How Social Media incentivizes copying- Humans have a natural proclivity to copy others. Social Media cranks this up to the extreme. In order to catch the “trends” or to do things “the right way”- everyone ends up looking/feeling the same. This is heightened by “the algorithm”. As any (honest) creator will tell you- successful content is not created for people but the social media algorithms. Peer pressure is no longer just the people in your vicinity, but the faceless masses all indirectly giving their inputs on what you should do. All of this means that instead of encouraging uniqueness and finding individual voices, social media platforms mass-produce clones that all conform to certain specifications. In essence, what started as a way to express yourself authentically has now created a race where everyone presents themselves to fit norms. Reality is always so much funnier than fiction, ain’t it.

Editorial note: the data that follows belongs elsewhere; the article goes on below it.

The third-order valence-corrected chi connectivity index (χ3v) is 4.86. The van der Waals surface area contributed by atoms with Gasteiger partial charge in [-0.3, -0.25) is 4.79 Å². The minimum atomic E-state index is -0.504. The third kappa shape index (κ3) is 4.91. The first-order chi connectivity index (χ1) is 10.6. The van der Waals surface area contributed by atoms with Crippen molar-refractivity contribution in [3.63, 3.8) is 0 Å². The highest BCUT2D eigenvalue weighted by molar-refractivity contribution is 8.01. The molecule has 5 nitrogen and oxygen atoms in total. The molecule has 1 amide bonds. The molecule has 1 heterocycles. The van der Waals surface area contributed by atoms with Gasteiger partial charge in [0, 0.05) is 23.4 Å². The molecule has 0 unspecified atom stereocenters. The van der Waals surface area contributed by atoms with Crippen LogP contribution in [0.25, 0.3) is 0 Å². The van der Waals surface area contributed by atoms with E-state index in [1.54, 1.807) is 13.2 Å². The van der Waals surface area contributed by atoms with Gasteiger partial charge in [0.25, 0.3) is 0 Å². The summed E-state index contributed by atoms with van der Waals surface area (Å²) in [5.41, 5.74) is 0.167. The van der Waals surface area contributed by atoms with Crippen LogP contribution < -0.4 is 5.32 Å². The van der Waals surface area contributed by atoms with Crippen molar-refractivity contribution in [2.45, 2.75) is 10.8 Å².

How this kills creativity and critical thinking- Since everyone is trying to impress society and the algorithms, people are incentivized to engineer content that hits all the human triggers (dopamine spikes, emotional investments,…) instead of standing out. To be too unique and too divergent risks social exclusion (no more views). Combined with the recommendation systems- this creates echo chambers. People fall into these echo-chambers, see other around them parroting the same things, and accept statements without question. Instead of getting into the habit of slowly evaluating whether or not given information makes sense (and to what extent it’s applicable to our lives), social media gets us into the habit of ingesting more and more until ideas become axiomatic to our thought.